Immigration and Work Visas

Legal Information

Other Migrant Problems

5 Resource(s) Found
Filter By:

Facts about Farmworkers

This web page contains basic information about farmworkers' (1) Economic Contribution, (2) Legal Status, (3) Wages and Benefits, (4) Health and Social Services, (5) Legislative Protection and (6) Housing.

Foreign Labor Certification

Hiring foreign workers for employment in the U.S. normally requires approval from several government agencies. Certain visa categories first require employers to seek labor certification through the U.S. Department of Labor (DOL). Once the application is certified (approved), the employer must petition the Bureau of Citizenship and Immigration Services (BCIS) for a visa. Approval by DOL does not guarantee a visa issuance. The Department of State (DOS) will issue a visa number to the foreign worker for U.S. entry. Applicants must also establish that they are admissible to the U.S. under the provisions of the Immigration and Nationality Act (INA). This site provides information to assist an employer in preparing a labor certification application in any one of the several employment-based visa programs.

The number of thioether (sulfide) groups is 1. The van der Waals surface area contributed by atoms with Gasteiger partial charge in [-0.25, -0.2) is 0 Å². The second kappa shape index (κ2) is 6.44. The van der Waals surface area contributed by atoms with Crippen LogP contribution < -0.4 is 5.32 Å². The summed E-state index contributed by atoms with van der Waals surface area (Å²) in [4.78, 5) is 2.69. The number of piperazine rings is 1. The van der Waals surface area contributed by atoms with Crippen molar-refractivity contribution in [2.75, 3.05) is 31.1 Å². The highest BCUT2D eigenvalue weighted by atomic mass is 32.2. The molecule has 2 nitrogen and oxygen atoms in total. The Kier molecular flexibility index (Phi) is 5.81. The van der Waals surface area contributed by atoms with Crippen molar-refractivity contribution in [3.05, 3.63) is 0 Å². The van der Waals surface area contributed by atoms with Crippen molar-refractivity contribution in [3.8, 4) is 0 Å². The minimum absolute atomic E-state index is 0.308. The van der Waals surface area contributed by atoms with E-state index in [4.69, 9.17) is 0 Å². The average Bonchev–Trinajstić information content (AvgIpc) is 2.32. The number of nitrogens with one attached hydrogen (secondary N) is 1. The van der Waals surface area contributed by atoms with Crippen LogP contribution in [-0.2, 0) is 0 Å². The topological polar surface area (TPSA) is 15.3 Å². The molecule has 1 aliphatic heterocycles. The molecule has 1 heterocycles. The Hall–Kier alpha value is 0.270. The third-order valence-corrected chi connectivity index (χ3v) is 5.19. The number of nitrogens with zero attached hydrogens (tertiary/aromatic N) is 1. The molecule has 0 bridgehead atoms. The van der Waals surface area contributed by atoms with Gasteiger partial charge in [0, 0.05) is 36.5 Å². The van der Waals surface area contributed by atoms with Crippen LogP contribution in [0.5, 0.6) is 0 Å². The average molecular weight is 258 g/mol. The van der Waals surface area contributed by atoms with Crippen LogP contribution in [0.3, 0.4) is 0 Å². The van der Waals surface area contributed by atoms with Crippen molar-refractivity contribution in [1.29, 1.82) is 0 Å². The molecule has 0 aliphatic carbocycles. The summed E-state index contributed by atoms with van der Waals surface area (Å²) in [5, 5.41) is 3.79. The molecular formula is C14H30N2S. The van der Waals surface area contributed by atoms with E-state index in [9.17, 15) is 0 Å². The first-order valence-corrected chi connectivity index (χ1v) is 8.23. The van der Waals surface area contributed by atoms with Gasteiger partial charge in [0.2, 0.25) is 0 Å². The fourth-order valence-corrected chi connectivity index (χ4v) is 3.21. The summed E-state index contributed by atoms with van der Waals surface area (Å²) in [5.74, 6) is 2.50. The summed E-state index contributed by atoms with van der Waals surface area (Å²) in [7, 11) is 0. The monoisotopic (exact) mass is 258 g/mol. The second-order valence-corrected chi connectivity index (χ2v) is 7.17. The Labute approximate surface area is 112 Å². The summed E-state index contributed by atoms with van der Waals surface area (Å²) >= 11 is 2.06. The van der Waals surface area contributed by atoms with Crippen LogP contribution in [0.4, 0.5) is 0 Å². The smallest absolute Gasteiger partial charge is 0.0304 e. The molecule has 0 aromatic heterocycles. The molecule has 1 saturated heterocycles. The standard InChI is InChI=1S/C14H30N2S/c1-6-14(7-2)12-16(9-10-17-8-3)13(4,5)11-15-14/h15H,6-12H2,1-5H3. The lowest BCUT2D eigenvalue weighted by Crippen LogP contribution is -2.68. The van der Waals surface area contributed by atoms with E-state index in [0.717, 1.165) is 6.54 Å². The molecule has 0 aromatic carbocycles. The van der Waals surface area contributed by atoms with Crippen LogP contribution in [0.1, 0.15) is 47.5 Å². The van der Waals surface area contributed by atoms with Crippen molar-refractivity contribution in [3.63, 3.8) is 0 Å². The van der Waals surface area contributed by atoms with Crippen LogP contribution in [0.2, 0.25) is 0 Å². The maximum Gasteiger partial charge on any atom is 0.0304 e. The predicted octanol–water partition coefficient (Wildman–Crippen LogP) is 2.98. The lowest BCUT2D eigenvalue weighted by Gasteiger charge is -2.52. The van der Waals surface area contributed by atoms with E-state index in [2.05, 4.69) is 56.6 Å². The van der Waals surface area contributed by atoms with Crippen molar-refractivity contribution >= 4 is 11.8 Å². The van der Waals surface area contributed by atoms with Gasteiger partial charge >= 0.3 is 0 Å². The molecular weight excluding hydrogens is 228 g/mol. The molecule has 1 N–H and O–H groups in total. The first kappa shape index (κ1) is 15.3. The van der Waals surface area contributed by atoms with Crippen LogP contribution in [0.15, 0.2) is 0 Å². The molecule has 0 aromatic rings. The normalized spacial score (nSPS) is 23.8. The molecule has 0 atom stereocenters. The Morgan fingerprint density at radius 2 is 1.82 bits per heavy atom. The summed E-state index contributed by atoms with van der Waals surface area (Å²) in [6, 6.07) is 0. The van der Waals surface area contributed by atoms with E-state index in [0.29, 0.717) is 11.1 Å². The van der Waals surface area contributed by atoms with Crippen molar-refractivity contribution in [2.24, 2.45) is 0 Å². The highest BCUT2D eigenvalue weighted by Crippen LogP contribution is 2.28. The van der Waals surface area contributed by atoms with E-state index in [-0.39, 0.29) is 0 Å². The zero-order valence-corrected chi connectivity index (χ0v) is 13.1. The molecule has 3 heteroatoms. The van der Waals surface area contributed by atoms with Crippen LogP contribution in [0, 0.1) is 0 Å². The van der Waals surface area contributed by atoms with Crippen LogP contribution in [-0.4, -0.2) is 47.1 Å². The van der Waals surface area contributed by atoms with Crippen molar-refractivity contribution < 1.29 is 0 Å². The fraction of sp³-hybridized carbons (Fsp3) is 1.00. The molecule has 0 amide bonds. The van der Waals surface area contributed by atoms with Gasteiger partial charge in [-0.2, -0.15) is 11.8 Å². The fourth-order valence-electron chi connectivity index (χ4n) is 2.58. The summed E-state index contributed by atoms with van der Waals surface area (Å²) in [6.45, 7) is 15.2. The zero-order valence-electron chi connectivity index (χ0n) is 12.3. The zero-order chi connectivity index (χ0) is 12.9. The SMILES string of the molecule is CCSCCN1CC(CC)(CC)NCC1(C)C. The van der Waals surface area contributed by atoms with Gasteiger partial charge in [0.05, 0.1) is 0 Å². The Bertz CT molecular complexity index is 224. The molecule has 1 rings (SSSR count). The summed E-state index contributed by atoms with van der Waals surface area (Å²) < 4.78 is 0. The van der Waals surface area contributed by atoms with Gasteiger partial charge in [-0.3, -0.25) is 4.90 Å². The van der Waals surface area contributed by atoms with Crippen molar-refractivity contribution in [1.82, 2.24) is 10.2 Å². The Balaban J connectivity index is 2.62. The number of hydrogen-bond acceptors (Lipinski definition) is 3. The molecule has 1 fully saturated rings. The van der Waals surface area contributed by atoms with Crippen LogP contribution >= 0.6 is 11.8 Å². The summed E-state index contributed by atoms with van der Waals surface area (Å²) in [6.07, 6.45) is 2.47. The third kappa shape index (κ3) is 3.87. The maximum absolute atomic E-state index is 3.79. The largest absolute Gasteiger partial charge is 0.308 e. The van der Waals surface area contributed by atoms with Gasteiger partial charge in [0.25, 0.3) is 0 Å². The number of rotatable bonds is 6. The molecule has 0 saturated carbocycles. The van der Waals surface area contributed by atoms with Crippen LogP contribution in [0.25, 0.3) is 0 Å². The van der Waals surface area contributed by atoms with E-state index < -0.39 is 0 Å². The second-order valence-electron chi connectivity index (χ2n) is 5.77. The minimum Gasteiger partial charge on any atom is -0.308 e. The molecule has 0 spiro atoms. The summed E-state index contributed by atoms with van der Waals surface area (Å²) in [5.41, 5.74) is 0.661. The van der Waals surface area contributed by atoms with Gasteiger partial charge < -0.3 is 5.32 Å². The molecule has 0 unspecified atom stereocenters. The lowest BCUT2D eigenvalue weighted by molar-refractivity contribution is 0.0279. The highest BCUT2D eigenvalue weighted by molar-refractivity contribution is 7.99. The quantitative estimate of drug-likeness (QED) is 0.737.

Foreign Workers and Social Security Numbers

Are you temporarily in the United States to work? If you are, your employer will ask for your Social Security number. Social Security numbers are used to report your wages to the government. Social Security numbers can be assigned to foreign workers who are authorized to work in the United States.

Public Charge Fact Sheet

Information for immigrants who receive public benefits and are trying to get a green card. PDF document (may load slowly).

Work Visas

Many aliens want to come to the United States to work. This page provides a summary of employment-based nonimmigrant and immigrant visa classifications and other categories of aliens who are eligible for employment authorization. Each classification provides a link to more detailed information on its requirements.

Back to top